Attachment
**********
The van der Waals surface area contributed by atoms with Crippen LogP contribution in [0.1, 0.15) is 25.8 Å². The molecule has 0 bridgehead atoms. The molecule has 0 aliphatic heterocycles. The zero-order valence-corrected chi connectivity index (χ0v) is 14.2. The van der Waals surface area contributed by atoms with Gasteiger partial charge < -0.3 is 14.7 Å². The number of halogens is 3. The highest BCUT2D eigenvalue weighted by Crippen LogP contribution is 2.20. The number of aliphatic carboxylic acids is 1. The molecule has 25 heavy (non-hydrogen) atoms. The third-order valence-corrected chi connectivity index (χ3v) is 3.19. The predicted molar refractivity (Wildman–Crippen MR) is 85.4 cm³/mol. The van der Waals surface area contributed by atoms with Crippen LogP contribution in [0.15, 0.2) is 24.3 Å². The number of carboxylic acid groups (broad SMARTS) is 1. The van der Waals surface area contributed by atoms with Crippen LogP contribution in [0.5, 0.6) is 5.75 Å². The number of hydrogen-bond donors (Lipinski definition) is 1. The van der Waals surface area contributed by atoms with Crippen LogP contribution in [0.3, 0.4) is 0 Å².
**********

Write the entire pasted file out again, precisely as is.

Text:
The van der Waals surface area contributed by atoms with Crippen LogP contribution in [0.1, 0.15) is 25.8 Å². The molecule has 0 bridgehead atoms. The molecule has 0 aliphatic heterocycles. The zero-order valence-corrected chi connectivity index (χ0v) is 14.2. The van der Waals surface area contributed by atoms with Gasteiger partial charge < -0.3 is 14.7 Å². The number of halogens is 3. The highest BCUT2D eigenvalue weighted by Crippen LogP contribution is 2.20. The number of aliphatic carboxylic acids is 1. The molecule has 25 heavy (non-hydrogen) atoms. The third-order valence-corrected chi connectivity index (χ3v) is 3.19. The predicted molar refractivity (Wildman–Crippen MR) is 85.4 cm³/mol. The van der Waals surface area contributed by atoms with Crippen LogP contribution in [0.15, 0.2) is 24.3 Å². The number of carboxylic acid groups (broad SMARTS) is 1. The van der Waals surface area contributed by atoms with Crippen LogP contribution in [0.5, 0.6) is 5.75 Å². The number of hydrogen-bond donors (Lipinski definition) is 1. The van der Waals surface area contributed by atoms with Crippen LogP contribution in [0.3, 0.4) is 0 Å².